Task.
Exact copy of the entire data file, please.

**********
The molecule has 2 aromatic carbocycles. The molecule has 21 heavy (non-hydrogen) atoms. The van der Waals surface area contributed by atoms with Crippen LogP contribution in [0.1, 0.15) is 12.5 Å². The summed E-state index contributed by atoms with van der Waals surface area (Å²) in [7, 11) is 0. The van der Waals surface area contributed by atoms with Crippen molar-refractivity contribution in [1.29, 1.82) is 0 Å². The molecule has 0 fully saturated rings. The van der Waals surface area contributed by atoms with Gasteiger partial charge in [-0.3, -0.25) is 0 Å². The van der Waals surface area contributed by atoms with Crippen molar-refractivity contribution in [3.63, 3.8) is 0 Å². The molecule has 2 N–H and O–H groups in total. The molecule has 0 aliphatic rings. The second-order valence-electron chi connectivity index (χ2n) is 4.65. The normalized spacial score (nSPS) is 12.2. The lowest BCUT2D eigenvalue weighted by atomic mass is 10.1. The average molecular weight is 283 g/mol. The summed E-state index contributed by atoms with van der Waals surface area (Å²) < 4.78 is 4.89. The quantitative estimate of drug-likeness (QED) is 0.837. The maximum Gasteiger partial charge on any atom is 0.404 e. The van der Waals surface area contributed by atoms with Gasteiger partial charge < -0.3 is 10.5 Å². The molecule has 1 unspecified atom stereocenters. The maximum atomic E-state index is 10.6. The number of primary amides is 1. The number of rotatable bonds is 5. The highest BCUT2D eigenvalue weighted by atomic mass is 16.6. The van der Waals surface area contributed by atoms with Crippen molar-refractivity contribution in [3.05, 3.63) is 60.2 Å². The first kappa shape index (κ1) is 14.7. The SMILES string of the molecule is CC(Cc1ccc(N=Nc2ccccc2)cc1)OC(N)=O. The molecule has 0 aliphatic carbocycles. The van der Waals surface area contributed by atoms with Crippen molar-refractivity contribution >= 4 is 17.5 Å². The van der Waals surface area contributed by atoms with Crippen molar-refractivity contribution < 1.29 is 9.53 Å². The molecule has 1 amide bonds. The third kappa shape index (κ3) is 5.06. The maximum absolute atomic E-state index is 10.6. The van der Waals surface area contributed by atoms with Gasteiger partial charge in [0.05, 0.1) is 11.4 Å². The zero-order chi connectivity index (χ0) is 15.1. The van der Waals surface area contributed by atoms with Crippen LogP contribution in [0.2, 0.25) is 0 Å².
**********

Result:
The molecule has 2 aromatic carbocycles. The molecule has 21 heavy (non-hydrogen) atoms. The van der Waals surface area contributed by atoms with Crippen LogP contribution in [0.1, 0.15) is 12.5 Å². The summed E-state index contributed by atoms with van der Waals surface area (Å²) in [7, 11) is 0. The van der Waals surface area contributed by atoms with Crippen molar-refractivity contribution in [1.29, 1.82) is 0 Å². The molecule has 0 fully saturated rings. The van der Waals surface area contributed by atoms with Gasteiger partial charge in [-0.3, -0.25) is 0 Å². The van der Waals surface area contributed by atoms with Crippen molar-refractivity contribution in [3.63, 3.8) is 0 Å². The molecule has 2 N–H and O–H groups in total. The molecule has 0 aliphatic rings. The second-order valence-electron chi connectivity index (χ2n) is 4.65. The normalized spacial score (nSPS) is 12.2. The lowest BCUT2D eigenvalue weighted by atomic mass is 10.1. The average molecular weight is 283 g/mol. The summed E-state index contributed by atoms with van der Waals surface area (Å²) < 4.78 is 4.89. The quantitative estimate of drug-likeness (QED) is 0.837. The maximum Gasteiger partial charge on any atom is 0.404 e. The van der Waals surface area contributed by atoms with Gasteiger partial charge < -0.3 is 10.5 Å². The molecule has 1 unspecified atom stereocenters. The maximum atomic E-state index is 10.6. The number of primary amides is 1. The number of rotatable bonds is 5. The highest BCUT2D eigenvalue weighted by atomic mass is 16.6. The van der Waals surface area contributed by atoms with Crippen molar-refractivity contribution in [3.05, 3.63) is 60.2 Å². The first kappa shape index (κ1) is 14.7. The SMILES string of the molecule is CC(Cc1ccc(N=Nc2ccccc2)cc1)OC(N)=O. The molecule has 0 aliphatic carbocycles. The van der Waals surface area contributed by atoms with Crippen molar-refractivity contribution >= 4 is 17.5 Å². The van der Waals surface area contributed by atoms with Crippen molar-refractivity contribution < 1.29 is 9.53 Å². The molecule has 1 amide bonds. The third kappa shape index (κ3) is 5.06. The maximum absolute atomic E-state index is 10.6. The van der Waals surface area contributed by atoms with Gasteiger partial charge in [0.05, 0.1) is 11.4 Å². The zero-order chi connectivity index (χ0) is 15.1. The van der Waals surface area contributed by atoms with Crippen LogP contribution in [0.2, 0.25) is 0 Å².